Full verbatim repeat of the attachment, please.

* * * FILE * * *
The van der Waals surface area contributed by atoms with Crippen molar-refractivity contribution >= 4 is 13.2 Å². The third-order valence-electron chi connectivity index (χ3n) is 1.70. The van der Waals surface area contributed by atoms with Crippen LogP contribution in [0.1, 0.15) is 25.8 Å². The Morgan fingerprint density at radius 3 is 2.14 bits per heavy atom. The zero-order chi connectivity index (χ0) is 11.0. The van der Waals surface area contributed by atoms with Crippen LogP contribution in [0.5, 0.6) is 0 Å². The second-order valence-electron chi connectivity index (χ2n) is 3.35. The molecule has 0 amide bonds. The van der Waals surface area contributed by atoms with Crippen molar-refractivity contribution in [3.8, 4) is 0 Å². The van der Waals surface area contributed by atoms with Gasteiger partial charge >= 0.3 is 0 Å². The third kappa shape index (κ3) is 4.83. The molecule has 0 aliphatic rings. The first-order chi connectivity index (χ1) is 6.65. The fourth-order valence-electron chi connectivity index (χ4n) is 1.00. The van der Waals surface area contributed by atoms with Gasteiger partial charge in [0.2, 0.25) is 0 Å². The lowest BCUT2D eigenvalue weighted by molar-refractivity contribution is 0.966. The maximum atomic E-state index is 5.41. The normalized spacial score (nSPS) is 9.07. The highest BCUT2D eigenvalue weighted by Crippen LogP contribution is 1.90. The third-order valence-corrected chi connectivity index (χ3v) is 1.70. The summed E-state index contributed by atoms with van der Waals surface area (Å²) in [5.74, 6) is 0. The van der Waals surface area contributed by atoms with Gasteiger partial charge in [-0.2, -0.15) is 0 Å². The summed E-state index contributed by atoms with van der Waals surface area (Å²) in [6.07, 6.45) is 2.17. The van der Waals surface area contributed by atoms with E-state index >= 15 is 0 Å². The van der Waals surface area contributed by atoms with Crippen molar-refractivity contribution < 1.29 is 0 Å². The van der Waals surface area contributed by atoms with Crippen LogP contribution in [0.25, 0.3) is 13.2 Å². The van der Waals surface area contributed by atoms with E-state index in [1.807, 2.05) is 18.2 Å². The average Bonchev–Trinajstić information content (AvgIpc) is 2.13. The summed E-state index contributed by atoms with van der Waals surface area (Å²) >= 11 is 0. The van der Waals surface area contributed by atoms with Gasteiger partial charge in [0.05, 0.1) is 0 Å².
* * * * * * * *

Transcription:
The van der Waals surface area contributed by atoms with Crippen molar-refractivity contribution >= 4 is 13.2 Å². The third-order valence-electron chi connectivity index (χ3n) is 1.70. The van der Waals surface area contributed by atoms with Crippen LogP contribution in [0.1, 0.15) is 25.8 Å². The Morgan fingerprint density at radius 3 is 2.14 bits per heavy atom. The zero-order chi connectivity index (χ0) is 11.0. The van der Waals surface area contributed by atoms with Crippen LogP contribution in [0.5, 0.6) is 0 Å². The second-order valence-electron chi connectivity index (χ2n) is 3.35. The molecule has 0 amide bonds. The van der Waals surface area contributed by atoms with Crippen molar-refractivity contribution in [3.8, 4) is 0 Å². The van der Waals surface area contributed by atoms with Gasteiger partial charge >= 0.3 is 0 Å². The third kappa shape index (κ3) is 4.83. The molecule has 0 aliphatic rings. The first-order chi connectivity index (χ1) is 6.65. The fourth-order valence-electron chi connectivity index (χ4n) is 1.00. The van der Waals surface area contributed by atoms with Gasteiger partial charge in [0.2, 0.25) is 0 Å². The lowest BCUT2D eigenvalue weighted by molar-refractivity contribution is 0.966. The maximum atomic E-state index is 5.41. The normalized spacial score (nSPS) is 9.07. The highest BCUT2D eigenvalue weighted by Crippen LogP contribution is 1.90. The third-order valence-corrected chi connectivity index (χ3v) is 1.70. The summed E-state index contributed by atoms with van der Waals surface area (Å²) in [5.74, 6) is 0. The van der Waals surface area contributed by atoms with Gasteiger partial charge in [-0.2, -0.15) is 0 Å². The summed E-state index contributed by atoms with van der Waals surface area (Å²) in [6.07, 6.45) is 2.17. The van der Waals surface area contributed by atoms with E-state index >= 15 is 0 Å². The van der Waals surface area contributed by atoms with Crippen molar-refractivity contribution < 1.29 is 0 Å². The van der Waals surface area contributed by atoms with Crippen LogP contribution in [0.25, 0.3) is 13.2 Å². The van der Waals surface area contributed by atoms with E-state index in [1.807, 2.05) is 18.2 Å². The average Bonchev–Trinajstić information content (AvgIpc) is 2.13. The summed E-state index contributed by atoms with van der Waals surface area (Å²) >= 11 is 0. The van der Waals surface area contributed by atoms with Gasteiger partial charge in [0.05, 0.1) is 0 Å².